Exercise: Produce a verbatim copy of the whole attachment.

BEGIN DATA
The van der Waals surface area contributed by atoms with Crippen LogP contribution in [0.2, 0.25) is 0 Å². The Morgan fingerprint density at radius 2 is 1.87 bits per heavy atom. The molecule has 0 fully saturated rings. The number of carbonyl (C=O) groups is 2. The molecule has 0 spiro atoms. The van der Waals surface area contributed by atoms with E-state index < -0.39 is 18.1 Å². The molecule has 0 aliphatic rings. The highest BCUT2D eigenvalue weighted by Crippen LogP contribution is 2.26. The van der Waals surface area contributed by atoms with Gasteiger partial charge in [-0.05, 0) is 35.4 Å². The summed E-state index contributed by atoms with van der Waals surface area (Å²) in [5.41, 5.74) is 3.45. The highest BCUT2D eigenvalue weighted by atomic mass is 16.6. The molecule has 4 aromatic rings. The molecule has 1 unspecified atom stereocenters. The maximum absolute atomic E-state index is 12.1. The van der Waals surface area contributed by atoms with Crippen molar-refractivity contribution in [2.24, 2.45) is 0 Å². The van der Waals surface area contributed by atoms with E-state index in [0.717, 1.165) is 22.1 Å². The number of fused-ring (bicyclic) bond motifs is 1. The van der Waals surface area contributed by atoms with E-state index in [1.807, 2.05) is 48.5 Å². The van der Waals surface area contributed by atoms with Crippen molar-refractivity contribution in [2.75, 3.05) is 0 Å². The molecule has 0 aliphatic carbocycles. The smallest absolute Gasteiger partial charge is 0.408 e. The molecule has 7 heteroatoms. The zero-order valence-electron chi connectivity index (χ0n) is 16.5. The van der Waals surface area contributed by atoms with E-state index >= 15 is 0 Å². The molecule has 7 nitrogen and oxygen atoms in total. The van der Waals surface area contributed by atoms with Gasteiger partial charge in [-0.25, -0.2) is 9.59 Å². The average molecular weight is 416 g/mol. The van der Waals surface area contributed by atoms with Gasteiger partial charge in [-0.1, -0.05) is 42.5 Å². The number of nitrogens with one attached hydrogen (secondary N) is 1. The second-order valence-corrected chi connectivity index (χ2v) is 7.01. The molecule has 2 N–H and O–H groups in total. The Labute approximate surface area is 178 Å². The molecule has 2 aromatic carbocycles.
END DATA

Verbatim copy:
The van der Waals surface area contributed by atoms with Crippen LogP contribution in [0.2, 0.25) is 0 Å². The Morgan fingerprint density at radius 2 is 1.87 bits per heavy atom. The molecule has 0 fully saturated rings. The number of carbonyl (C=O) groups is 2. The molecule has 0 spiro atoms. The van der Waals surface area contributed by atoms with E-state index < -0.39 is 18.1 Å². The molecule has 0 aliphatic rings. The highest BCUT2D eigenvalue weighted by Crippen LogP contribution is 2.26. The van der Waals surface area contributed by atoms with Gasteiger partial charge in [-0.05, 0) is 35.4 Å². The summed E-state index contributed by atoms with van der Waals surface area (Å²) in [5.41, 5.74) is 3.45. The highest BCUT2D eigenvalue weighted by atomic mass is 16.6. The molecule has 4 aromatic rings. The molecule has 1 unspecified atom stereocenters. The maximum absolute atomic E-state index is 12.1. The van der Waals surface area contributed by atoms with Crippen molar-refractivity contribution in [2.24, 2.45) is 0 Å². The van der Waals surface area contributed by atoms with E-state index in [0.717, 1.165) is 22.1 Å². The number of fused-ring (bicyclic) bond motifs is 1. The van der Waals surface area contributed by atoms with E-state index in [1.807, 2.05) is 48.5 Å². The van der Waals surface area contributed by atoms with Crippen molar-refractivity contribution in [2.75, 3.05) is 0 Å². The molecule has 0 aliphatic carbocycles. The smallest absolute Gasteiger partial charge is 0.408 e. The molecule has 7 heteroatoms. The zero-order valence-electron chi connectivity index (χ0n) is 16.5. The van der Waals surface area contributed by atoms with E-state index >= 15 is 0 Å². The molecule has 7 nitrogen and oxygen atoms in total. The van der Waals surface area contributed by atoms with Gasteiger partial charge in [-0.25, -0.2) is 9.59 Å². The average molecular weight is 416 g/mol. The van der Waals surface area contributed by atoms with Gasteiger partial charge in [-0.1, -0.05) is 42.5 Å². The number of nitrogens with one attached hydrogen (secondary N) is 1. The second-order valence-corrected chi connectivity index (χ2v) is 7.01. The molecule has 2 N–H and O–H groups in total. The Labute approximate surface area is 178 Å². The molecule has 2 aromatic carbocycles.